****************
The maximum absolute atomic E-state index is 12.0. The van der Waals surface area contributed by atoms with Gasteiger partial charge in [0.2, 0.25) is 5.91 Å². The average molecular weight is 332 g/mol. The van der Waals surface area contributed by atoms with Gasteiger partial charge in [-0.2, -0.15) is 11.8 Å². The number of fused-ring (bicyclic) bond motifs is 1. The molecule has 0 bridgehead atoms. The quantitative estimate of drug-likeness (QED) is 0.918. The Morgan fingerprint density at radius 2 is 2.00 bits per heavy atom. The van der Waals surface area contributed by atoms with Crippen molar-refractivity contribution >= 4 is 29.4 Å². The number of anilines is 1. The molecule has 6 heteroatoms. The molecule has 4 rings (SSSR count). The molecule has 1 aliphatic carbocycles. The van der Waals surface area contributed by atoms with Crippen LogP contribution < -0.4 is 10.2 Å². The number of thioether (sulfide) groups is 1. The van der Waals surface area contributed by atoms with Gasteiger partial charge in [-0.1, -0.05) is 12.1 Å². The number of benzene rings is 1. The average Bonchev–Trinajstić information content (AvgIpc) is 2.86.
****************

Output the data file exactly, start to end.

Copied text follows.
The maximum absolute atomic E-state index is 12.0. The van der Waals surface area contributed by atoms with Gasteiger partial charge in [0.2, 0.25) is 5.91 Å². The average molecular weight is 332 g/mol. The van der Waals surface area contributed by atoms with Gasteiger partial charge in [-0.2, -0.15) is 11.8 Å². The number of fused-ring (bicyclic) bond motifs is 1. The molecule has 0 bridgehead atoms. The quantitative estimate of drug-likeness (QED) is 0.918. The Morgan fingerprint density at radius 2 is 2.00 bits per heavy atom. The van der Waals surface area contributed by atoms with Crippen molar-refractivity contribution >= 4 is 29.4 Å². The number of anilines is 1. The molecule has 6 heteroatoms. The molecule has 4 rings (SSSR count). The molecule has 1 aliphatic carbocycles. The van der Waals surface area contributed by atoms with Crippen LogP contribution < -0.4 is 10.2 Å². The number of thioether (sulfide) groups is 1. The van der Waals surface area contributed by atoms with Gasteiger partial charge in [-0.1, -0.05) is 12.1 Å². The number of benzene rings is 1. The average Bonchev–Trinajstić information content (AvgIpc) is 2.86.